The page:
Sunday, July 31, 2022

Tales From the Magician's Skull Blog Round-Up: Jul 12 to 29th 2022

Skull Minion of the Thirteenth Order, Bill Ward, casts more spells upon us weary, mortal dogs (via the Tales From the Magician's Skull Blog, link).

JUL 29   In The Land of Dreams: Lord Dunsany’s At the Edge of the World by Fletcher Vredenburgh

I didn’t read any of Dunsany’s stories until long after I had encountered several of his direct literary descendants. I discovered H.P. Lovecraft on the Stapleton Library shelves, Clark Ashton Smith on the foxed pages of old anthologies, and Jack Vance in dad’s boxes of books in the attic. I didn’t know their style had been presaged by Dunsany’s stories of mysteriously abandoned cities, phantasmagorical river journeys, and strange, forgotten gods. I knew some of Lovecraft’s earlier stories, especially his short novel, The Dream-Quest of Unknown Kadath (1927), were called “Dunsanian,” but it is only in more recent times I’ve read Dunsany’s own words.


JUL 26   Ballantine Adult Fantasy: William Hope Hodgson

William Hope Hodgson, godfather to cosmic horror and ghost detectives alike, had two books reprinted in the Ballantine Adult Fantasy line, The Boats of the Glen Carrig and The Night LandThe Night Land was published in two volumes because of its length — more controversially it received heavy editing from series editor Lin Carter to render Hodgson’s deliberately difficult prose more accessible.


JUL 24   Adventures in Fiction: Lord Dunsany (also known as Edward John Moreton Drax Plunkett, 18th Baron of Dunsany) by Michael Curtis

Some Appendix N authors directly influenced the creation of fantasy role-playing. We see concrete inspiration in the trolls borrowed from Poul Anderson or the “Vancian” magic system of D&D. Other Appendix N writers exerted a less obvious influence, providing more a sense of tone and wonder than any specific element. It can be argued, however, that one Appendix N author wielded the greatest influence on fantasy role-playing not because his works were borrowed wholesale or served to color Gygax and Arneson’s campaigns, but because he inspired numerous other Appendix N writers, impelling them to create the stories from which RPGs derive their origins. Few would recognize the name Edward John Moreton Drax Plunkett, but many more know him by his title, Lord Dunsany (pronounced Dun-SAY-ny), whose birthday we honor today.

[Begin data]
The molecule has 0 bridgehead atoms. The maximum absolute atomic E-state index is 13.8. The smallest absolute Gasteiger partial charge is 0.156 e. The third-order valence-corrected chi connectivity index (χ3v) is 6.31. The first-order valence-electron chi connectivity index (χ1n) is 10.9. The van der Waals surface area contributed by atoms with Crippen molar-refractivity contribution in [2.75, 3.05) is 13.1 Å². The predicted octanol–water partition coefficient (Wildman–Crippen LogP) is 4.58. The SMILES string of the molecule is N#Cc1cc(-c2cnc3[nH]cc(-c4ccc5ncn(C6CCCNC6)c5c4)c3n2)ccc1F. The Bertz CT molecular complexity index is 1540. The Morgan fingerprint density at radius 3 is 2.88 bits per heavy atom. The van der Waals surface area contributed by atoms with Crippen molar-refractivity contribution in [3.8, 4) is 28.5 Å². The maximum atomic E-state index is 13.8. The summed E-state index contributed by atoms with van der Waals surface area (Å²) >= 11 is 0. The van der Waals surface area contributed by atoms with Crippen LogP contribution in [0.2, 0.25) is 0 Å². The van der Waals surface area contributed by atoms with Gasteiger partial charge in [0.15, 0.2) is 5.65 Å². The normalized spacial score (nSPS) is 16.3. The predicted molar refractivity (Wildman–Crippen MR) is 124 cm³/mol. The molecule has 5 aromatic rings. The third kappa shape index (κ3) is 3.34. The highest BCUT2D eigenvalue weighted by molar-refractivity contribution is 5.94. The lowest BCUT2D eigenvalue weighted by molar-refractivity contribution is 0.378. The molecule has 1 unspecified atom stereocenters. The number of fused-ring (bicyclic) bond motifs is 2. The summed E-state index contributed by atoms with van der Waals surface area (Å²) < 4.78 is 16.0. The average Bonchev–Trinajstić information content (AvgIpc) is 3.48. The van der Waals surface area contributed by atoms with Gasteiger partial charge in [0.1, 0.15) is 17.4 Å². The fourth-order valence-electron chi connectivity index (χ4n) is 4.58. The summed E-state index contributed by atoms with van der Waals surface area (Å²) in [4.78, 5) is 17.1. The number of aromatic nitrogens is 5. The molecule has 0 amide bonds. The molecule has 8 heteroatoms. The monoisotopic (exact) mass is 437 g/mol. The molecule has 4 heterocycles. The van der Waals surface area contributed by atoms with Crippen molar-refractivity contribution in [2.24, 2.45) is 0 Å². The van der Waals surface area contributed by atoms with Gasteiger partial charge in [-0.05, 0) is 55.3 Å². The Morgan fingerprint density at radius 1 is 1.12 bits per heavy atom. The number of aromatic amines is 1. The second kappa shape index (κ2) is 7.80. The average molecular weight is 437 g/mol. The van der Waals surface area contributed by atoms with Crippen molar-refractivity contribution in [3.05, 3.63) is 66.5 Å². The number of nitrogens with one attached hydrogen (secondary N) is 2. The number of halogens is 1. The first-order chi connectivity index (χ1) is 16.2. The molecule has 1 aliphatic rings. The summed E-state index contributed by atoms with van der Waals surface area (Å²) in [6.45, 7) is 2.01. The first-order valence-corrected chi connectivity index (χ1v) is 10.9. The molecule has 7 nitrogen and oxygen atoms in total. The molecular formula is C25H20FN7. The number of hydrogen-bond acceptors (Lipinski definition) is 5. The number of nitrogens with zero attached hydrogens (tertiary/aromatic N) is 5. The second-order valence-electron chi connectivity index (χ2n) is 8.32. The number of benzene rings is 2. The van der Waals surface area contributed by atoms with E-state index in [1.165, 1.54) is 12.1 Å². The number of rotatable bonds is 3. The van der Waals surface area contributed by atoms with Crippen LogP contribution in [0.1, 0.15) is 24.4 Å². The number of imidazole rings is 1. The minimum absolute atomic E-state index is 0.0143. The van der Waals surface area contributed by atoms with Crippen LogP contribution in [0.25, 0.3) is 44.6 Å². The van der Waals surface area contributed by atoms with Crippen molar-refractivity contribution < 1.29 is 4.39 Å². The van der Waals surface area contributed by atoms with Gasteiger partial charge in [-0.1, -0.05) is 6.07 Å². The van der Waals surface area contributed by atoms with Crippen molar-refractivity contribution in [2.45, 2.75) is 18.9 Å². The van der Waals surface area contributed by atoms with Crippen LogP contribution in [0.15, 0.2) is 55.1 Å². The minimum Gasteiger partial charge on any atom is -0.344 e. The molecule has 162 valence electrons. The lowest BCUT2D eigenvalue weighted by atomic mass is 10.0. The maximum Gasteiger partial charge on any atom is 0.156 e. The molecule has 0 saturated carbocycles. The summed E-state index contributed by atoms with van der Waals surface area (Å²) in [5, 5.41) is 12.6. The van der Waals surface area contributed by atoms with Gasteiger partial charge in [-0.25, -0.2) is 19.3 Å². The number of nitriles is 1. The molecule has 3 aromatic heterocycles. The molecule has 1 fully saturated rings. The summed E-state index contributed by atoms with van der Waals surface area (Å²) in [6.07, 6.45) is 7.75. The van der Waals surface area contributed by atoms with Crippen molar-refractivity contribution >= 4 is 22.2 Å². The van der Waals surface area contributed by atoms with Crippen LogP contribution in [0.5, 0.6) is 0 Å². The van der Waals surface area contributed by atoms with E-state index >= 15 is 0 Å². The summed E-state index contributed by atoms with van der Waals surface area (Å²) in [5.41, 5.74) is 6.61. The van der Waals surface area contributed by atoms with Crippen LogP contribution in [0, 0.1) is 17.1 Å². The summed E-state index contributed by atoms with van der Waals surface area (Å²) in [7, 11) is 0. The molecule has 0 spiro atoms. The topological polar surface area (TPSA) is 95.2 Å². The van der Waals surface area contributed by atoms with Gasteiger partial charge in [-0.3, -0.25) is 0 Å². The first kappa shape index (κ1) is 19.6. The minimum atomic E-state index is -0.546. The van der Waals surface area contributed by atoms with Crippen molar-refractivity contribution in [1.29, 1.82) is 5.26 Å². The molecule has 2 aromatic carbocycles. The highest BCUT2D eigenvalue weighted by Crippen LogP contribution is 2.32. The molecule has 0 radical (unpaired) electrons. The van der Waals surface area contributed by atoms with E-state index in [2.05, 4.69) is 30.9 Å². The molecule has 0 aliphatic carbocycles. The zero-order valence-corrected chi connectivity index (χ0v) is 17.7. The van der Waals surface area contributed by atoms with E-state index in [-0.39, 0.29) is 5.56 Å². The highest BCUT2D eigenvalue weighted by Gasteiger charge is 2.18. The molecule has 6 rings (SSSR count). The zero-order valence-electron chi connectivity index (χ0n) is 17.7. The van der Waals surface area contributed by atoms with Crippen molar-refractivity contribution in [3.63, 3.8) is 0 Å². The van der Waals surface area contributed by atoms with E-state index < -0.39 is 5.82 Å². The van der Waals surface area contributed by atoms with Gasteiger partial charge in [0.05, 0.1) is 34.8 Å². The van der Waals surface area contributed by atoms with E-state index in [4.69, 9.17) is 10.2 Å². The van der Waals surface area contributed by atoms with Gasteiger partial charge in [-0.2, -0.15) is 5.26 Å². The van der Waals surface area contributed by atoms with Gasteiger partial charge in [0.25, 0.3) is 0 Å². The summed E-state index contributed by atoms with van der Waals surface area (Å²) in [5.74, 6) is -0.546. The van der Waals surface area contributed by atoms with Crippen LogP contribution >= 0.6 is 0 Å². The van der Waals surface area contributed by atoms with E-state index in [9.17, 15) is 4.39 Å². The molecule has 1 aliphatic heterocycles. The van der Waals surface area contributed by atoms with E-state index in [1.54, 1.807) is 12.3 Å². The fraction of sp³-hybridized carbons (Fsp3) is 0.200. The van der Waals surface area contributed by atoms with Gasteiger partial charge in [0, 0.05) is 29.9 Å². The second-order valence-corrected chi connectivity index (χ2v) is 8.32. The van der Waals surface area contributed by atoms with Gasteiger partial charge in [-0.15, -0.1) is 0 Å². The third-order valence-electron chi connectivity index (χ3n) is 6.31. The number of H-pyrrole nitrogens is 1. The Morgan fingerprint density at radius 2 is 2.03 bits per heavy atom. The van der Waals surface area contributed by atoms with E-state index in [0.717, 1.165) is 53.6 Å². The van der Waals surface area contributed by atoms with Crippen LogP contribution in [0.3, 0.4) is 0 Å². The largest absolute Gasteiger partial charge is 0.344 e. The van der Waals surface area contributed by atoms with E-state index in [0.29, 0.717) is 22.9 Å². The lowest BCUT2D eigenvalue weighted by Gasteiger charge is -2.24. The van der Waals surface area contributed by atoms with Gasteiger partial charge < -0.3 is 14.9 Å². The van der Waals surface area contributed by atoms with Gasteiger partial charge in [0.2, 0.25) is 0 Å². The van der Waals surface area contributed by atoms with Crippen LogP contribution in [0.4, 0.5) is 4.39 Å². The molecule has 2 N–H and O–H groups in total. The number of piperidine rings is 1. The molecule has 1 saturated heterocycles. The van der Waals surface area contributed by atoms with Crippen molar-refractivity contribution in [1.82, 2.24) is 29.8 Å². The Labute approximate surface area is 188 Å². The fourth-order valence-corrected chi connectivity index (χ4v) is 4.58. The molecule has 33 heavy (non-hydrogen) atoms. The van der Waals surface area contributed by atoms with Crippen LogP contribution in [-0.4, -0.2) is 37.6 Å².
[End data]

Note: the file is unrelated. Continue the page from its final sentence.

JUL 22  Ballantine Adult Fantasy: Lord Dunsany

Among the most reprinted authors in the Ballantine Adult Fantasy line was Lord Dunsany, the Anglo-Irish peer who was also a tremendously prolific short story writer and playwright. Dunsany’s sweeping elegies of imagined worlds were both reminiscent of classical myth and the dreaming aesthetic of the visionary fantasists and tellers of Weird Tales going back to Poe. Dunsany is cited as an influence by almost every major writer of the fantastic to emerge over the course of the twentieth century.


JUL 19  Fantasy in the Time of Lord Dunsany by Brian Murphy

When Edward John Moreton Drax Plunkett, 18th Baron of Dunsany (July 1878-October 1957) set pen to paper, he was wrestling tigers and dragons from the air and committing them to paper. None before or since have done it quite like the man known as Lord Dunsany. He was sui generis, writing in an age where there was no fantasy genre as we know it today. Dunsany was influenced by the bible and Greek mythology, old fairy tales, and to a lesser degree by a few peers including Rudyard Kipling and William Morris. But crucially, not a body of fantasy literature. Coupled with his one-of-a-kind elevated writing style, Dunsany’s early fantasy material feels ethereal and wondrous, as fresh as when it was written more than 100 years ago.


JUL 12   A Look at Savage Scrolls

New from Pulp Hero Press is Jason Ray Carney’s Savage Scrolls (2020), an anthology of contemporary sword-and-sorcery fiction. And make no mistake, this is actual sword-and-sorcery, not sword-and-sorcery used as a vague descriptor, a marketing buzz word, or a broad umbrella term for dark fantasy or fantastic darkness or pseudo-fabulist progwave interstitial slip-hop ironically-referencing-a-loincloth wannabe litfic masquerading as sword-and-sorcery. No, Savage Scrolls is refreshingly exactly what it purports to be, and it does what it says on the cover – providing a collection of contemporary sword-and-sorcery from some of the best modern practitioners in the game.